Units may not be the best way to predict your workload for a quarter. Rather, focus on the number of assignments—how many exams, essays, problem sets, reading responses will you need to do this quarter?
One tool you can use to evaluate your workload is a sheet that lets you see all your major deadlines at once. You can use the Quarter-At-A-Glance planner provided by VPTL's Academic Skills Coaches, or a spreadsheet, or type a list with deadlines week-by-week, or something like Google Calendar. Whatever system works for you is fine—but it’s important that you can look at the whole quarter on a single page (or screen), and see the full commitment you are making that quarter.
You should definitely enter the due dates for all major exams, essays, and final exams or final projects. Some students will also enter problem sets or smaller assignments in the overall list of deadlines—you might color-code these so that major deadlines still stand out. In addition, if you have significant commitments for extracurricular activities, you probably want to include those.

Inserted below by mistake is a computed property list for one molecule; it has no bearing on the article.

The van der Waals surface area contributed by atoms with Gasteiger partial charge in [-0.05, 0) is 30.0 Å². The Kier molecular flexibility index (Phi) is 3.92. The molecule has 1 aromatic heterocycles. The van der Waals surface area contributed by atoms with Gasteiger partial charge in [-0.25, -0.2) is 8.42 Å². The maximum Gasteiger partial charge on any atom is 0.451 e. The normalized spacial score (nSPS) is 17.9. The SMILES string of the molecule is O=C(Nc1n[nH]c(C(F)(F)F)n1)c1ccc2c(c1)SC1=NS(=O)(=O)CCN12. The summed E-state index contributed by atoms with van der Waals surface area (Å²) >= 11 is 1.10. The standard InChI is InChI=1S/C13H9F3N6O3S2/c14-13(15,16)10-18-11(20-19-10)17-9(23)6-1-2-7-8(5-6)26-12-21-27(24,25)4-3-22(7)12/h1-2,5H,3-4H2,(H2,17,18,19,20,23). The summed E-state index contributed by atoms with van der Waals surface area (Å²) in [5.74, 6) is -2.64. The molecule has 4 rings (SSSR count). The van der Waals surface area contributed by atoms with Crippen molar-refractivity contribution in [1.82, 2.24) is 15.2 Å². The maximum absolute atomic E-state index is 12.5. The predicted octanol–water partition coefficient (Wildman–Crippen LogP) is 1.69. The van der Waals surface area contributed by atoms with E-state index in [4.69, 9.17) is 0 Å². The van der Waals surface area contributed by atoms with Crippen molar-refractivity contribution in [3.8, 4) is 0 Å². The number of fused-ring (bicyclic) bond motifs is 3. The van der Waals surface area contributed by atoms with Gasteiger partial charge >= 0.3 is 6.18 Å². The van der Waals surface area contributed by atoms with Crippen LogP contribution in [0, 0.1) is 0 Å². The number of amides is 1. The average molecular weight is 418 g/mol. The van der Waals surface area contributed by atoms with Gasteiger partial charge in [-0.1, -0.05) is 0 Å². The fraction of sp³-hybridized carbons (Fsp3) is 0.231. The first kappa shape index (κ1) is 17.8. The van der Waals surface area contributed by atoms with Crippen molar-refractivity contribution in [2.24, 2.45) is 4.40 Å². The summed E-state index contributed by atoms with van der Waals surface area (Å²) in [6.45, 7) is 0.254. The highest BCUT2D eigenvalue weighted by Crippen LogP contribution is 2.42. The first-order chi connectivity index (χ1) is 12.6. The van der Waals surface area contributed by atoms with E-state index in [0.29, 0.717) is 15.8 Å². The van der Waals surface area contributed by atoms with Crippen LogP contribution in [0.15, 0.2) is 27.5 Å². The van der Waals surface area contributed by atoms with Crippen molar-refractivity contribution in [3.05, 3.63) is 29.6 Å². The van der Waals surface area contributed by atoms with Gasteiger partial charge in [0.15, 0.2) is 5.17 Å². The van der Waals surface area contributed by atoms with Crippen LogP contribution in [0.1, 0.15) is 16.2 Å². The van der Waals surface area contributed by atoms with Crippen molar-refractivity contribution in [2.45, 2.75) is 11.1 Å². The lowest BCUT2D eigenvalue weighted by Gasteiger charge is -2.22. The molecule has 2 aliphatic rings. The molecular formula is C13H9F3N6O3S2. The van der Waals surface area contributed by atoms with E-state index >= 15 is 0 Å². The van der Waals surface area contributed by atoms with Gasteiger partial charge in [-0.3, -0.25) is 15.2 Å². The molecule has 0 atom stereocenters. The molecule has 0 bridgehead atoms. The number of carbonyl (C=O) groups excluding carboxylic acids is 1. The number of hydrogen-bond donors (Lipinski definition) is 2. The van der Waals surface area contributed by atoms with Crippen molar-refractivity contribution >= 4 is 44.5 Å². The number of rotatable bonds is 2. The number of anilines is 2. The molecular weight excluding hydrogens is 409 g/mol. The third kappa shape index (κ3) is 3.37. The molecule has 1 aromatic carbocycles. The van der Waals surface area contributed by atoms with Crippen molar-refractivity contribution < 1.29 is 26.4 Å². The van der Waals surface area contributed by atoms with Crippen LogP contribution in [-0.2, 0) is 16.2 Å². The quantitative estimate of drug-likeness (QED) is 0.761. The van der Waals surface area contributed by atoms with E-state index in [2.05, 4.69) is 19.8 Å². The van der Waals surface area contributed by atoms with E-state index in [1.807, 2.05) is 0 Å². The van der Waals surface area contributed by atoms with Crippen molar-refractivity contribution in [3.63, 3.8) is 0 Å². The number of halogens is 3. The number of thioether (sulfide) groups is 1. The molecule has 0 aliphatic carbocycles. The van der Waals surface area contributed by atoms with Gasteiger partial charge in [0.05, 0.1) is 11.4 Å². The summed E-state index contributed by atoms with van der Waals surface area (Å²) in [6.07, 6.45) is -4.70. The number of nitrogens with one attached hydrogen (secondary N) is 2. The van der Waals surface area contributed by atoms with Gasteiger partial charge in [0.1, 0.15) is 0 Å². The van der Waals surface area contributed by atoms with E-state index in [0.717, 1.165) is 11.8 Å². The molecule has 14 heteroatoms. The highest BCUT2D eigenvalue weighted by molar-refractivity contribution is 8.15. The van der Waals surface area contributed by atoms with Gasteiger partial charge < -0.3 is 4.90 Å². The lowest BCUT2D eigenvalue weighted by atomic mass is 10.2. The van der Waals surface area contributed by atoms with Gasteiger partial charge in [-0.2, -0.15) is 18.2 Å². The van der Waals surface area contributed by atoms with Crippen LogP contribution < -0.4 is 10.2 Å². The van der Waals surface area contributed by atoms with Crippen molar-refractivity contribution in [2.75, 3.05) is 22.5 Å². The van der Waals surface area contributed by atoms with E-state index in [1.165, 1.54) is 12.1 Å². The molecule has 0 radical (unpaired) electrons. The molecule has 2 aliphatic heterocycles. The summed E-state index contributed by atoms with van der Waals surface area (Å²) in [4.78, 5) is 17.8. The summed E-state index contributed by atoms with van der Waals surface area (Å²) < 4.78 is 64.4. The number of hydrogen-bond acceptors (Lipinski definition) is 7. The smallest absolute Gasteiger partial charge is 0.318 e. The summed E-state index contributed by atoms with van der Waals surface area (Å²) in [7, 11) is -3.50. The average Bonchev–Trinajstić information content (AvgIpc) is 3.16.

This tool can be used early in the quarter, as you decide on the best combination of classes for you to take. What appears to be a nicely balanced set of courses might prove unsustainable because all of your midterms fall on the same two days. Knowing what shape your quarter will take (in terms of exams, projects, finals, and so forth) can help you make good choices and might help you decide between two equally attractive courses.
If conflicting deadlines were unavoidable, then you’ll need careful planning and advance notice to make it work—if you have two essays due the week after next, then can you move some of that work to next week? If all your exams are very close together, then creating weekly review sheets as you go through the quarter will help you study more efficiently. And so forth.